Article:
2. Eat more vegetables, fruits, grains, and legumes. The base of the Mediterranean diet pyramid should make up the base of every meal. When you can, opt for vegetarian entrees like this Cauliflower and Chickpea Stew or Spicy Spinach and Lentil Soup. Rely more on satisfying, flavor-packed salads to make up a good portion of your plate. Some ideas: Kindey Bean Salad; Mediterranean Chickpea Salad; Greek Salad; Balela Salad.
  3. Swap fats. Rely on healthy fats. A good place to start is to swap your butter with good olive oil in your cooking.
    Mediterranean breakfast or brunch with falafel, hummus, baba ganoush,fresh vegetables and more
  4. Reduce your intake of fatty red meats...a lot. Eat more lean proteins--fish about two times a week; and poultry in moderation. A few favorites are this Easy Baked Salmon; Shrimp Skewers; One-Pan Halibut and Vegetables; Mediterranean Grilled Chicken; and Egg Shakshuka!

    You can certainly still eat red meat on occasion (very limited), but choose leaner cuts. Lamb is often the red meat of choice in Greece and other Mediterranean countries. You might like to try: Kofta Kebobs; Grilled Lamb Chops with Mint Quinoa; or Moussaka (Greek eggplant and lamb casserole). For special occasions, I highly recommend Leg of Lamb with Potatoes.
  5. Eat some dairy and eggs. Consumption of dairy products (in moderation) provides health benefits including lower risk of diabetes, metabolic syndrome, cardiovascular disease and obesity. Sadly, according to USDA, more than 80 percent of the entire U.S. population does not meet the daily dairy intake recommendation! We are not talking about topping everything with loads of processed cheese. But perhaps for a snack, swap your chips for a low-fat Greek yogurt. Add a sprinkle of feta cheese to your salad, or swap mayonnaise or your sandwich spread for low-fat Tzatziki sauce.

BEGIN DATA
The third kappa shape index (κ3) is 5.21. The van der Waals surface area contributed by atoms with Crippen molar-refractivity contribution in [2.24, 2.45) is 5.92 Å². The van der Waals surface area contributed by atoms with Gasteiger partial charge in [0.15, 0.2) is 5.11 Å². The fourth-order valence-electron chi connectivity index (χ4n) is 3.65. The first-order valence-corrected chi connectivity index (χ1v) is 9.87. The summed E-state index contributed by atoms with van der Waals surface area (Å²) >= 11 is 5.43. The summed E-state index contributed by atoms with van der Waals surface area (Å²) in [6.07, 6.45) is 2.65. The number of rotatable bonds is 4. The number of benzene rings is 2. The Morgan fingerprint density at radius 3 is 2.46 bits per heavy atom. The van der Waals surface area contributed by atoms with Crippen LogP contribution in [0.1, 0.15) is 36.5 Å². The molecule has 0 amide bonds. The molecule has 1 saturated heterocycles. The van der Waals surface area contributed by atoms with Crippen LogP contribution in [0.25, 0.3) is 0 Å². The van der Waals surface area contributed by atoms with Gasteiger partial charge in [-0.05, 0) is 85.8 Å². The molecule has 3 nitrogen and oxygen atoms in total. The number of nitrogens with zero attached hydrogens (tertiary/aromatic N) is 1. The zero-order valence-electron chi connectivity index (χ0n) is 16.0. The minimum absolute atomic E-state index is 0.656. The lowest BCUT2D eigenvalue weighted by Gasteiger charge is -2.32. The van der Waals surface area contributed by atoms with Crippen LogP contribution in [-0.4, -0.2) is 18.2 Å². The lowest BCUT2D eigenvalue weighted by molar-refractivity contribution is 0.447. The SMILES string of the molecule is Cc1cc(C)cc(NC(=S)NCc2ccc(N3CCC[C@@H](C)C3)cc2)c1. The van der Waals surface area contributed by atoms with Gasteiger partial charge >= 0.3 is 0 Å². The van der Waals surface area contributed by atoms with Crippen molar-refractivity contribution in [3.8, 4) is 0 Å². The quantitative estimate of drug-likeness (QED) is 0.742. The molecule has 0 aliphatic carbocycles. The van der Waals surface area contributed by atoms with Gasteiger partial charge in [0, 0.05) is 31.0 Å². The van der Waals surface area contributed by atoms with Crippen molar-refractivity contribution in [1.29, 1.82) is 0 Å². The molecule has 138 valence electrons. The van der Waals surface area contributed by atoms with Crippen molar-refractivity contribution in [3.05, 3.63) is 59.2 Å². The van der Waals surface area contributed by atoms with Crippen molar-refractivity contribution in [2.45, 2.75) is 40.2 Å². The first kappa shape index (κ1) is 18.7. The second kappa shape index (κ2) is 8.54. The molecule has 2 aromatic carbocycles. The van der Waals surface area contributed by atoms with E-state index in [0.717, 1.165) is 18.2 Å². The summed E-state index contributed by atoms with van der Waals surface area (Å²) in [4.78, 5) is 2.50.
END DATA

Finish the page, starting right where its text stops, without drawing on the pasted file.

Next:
6. Do not drink your calories. In the Mediterranean diet, this translates to drinking more water and swapping calorie-laden Margaritas for an occasional glass of red wine.
  7. Share as many meals with others as possible. This helps in several ways. Spending time with loved ones reduces stress and elevates our moods. But being deliberate, and slowing down to socialize with others also allows us to control our portions.

Mediterranean diet recipes & other resources

To help you get started, here are some important resources:

VISIT OUR ONLINE SHOP FOR QUALITY OLIVE OILS, ALL-NATURAL SPICES AND MORE

*This post originally appeared on this site in 2017, it has been revised and reposted with new media and information for readers' benefit.  A special thanks to Oldways and Kelly Toups, MLA, RD, LDN for lending expertise. Readers assume full responsibility for consulting a qualified health professional regarding health conditions or concerns before starting a health program, new way of eating, or diet.

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I'm Suzy; born and bred right on the shores of the Mediterranean. I'm all about easy, healthy recipes with big Mediterranean flavors. Three values guide my cooking: eat with the seasons; use whole foods; and above all, share! So happy you're here...
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Comments

  1. Marilyn says:

    I'm all in on a healthy diet. So important to me and anxious to learn more.